A MOVE to demolish heritage buildings on Davey Street in Frankston has been knocked back by Frankston Council.
The applicant had sought to gain a planning permit to demolish buildings in a heritage overlay at 8, 10, and 12 Davey Street. The demolished buildings would make way for two new towers, standing at eight and fourteen storeys tall.
The officer’s report noted that “partial demolition of the dwellings on 10 and 12 Davey Street, Frankston has previously been undertaken” and that “the dwelling on 8 Davey Street Frankston remains intact.”
Andrew Bromley spoke on behalf of the permit applicant at the meeting. He said the heritage building had become “more of an eyesore” and posed a “public safety risk”.
“These buildings no longer make a positive contribution to the streetscape. The fact they’ve been substantially demolished detracts from the architectural state of the buildings,” he said.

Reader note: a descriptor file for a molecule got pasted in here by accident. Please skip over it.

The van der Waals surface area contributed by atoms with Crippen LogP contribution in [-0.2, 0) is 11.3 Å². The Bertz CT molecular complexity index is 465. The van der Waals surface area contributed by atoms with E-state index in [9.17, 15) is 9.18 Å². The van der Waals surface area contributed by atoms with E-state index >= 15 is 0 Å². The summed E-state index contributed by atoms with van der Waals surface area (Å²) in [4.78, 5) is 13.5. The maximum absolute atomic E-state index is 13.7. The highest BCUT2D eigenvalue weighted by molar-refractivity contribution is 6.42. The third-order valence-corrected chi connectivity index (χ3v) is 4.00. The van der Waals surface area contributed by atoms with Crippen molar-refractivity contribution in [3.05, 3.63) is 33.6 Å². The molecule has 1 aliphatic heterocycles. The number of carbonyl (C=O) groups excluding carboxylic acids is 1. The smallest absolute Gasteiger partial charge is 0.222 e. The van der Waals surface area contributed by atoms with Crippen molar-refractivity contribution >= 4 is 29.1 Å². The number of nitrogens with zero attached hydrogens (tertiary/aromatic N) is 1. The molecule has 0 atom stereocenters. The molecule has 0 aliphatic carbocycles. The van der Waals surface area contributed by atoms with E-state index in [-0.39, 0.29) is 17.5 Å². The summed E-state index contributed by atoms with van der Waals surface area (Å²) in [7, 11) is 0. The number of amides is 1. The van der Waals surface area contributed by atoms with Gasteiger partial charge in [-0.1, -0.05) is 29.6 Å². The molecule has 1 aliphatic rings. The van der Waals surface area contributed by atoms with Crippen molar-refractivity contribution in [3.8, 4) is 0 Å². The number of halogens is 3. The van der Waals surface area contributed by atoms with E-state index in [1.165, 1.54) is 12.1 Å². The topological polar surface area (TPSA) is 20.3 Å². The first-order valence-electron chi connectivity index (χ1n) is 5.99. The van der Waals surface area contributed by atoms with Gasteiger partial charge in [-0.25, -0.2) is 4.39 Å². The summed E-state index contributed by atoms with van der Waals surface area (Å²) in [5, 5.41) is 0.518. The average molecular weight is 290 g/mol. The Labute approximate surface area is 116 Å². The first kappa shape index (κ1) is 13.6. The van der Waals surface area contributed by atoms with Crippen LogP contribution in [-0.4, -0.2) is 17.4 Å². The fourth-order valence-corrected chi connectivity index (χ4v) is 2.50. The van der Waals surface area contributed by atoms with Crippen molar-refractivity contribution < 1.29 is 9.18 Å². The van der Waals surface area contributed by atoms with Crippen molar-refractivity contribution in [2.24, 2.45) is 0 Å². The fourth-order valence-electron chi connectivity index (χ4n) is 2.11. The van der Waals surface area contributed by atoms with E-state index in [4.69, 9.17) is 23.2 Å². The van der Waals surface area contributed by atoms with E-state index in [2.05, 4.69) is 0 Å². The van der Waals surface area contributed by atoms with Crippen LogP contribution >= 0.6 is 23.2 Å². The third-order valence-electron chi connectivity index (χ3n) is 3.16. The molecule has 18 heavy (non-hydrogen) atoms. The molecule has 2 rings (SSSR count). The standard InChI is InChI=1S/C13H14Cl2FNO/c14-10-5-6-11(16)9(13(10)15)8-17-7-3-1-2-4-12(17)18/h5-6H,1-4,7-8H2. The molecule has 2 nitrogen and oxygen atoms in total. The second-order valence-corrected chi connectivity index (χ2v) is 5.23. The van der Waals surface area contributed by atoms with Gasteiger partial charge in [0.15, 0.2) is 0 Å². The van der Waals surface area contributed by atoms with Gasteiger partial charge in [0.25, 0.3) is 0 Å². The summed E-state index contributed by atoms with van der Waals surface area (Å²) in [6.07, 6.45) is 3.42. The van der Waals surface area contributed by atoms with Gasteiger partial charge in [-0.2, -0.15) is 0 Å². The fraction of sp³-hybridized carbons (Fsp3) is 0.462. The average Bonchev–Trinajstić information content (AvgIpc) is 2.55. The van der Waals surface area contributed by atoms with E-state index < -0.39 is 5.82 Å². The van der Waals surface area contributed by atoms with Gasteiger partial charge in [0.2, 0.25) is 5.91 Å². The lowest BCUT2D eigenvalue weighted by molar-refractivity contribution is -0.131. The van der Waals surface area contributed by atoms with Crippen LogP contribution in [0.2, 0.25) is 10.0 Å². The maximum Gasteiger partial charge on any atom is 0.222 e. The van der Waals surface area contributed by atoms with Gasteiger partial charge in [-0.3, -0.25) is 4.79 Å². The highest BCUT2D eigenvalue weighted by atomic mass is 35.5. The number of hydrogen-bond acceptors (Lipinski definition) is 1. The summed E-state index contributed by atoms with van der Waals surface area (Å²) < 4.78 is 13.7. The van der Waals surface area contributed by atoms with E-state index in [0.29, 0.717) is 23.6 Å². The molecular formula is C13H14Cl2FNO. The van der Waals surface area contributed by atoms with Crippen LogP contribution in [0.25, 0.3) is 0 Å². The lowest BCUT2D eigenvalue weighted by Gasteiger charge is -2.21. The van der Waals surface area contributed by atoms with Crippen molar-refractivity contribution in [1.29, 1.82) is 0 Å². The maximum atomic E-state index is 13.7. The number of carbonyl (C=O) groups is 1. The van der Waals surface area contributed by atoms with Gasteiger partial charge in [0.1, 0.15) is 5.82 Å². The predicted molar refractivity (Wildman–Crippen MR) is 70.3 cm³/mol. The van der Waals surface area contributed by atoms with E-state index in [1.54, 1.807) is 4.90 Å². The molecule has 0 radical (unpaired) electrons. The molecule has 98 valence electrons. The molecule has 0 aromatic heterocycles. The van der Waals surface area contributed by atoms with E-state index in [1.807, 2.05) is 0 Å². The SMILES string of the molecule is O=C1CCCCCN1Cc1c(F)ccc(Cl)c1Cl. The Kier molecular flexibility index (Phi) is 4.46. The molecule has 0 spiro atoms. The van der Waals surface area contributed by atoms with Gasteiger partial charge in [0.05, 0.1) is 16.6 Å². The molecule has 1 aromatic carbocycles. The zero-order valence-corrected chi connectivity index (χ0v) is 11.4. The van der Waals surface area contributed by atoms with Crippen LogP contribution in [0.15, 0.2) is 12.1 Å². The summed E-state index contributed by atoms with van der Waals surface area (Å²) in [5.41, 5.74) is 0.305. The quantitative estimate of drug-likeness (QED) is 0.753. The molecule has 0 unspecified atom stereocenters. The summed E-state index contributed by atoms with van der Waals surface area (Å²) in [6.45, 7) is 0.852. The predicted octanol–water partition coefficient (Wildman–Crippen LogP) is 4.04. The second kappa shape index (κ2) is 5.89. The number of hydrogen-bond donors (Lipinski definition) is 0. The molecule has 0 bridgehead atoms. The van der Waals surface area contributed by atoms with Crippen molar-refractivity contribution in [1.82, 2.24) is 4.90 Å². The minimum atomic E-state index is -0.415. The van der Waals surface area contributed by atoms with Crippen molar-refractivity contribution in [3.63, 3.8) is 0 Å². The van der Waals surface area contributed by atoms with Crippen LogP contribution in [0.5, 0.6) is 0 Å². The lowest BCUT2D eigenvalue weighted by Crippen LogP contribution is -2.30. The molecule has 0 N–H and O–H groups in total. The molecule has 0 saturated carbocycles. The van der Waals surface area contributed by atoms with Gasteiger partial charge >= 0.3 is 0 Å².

Mr Bromley said the site had been troubled by “squatters and drug dealers who continue to make their way in.” He said “we’ve been dealing with them for a significant amount of time”.
Cr Glenn Aitken vocally opposed knocking down the heritage buildings.
“These facades and structures are important, good examples of wealthy architecture in the period they were constructed,” he said.
“I find it astonishing to lose part of the building’s integrity in the first instance.”
He condemned the “absolute gall” of people who “put to council that we should continue to tear down the fabric of this city’s history.’
Cr Sandra Mayer said “we first issued a permit at this site in 2011, and it since seems to have changed hands.”
“I don’t understand why it’s not viable [to develop the land] without knocking the building down,” she said.
In December last year, council voted to turn down an extension for a planning permit at 6 Davey Street. Cr Mayer criticised the developer for “land banking” at the time.
Councillors unanimously voted to reject the proposal to demolish the buildings and the proposal to construct the two towers for mixed use.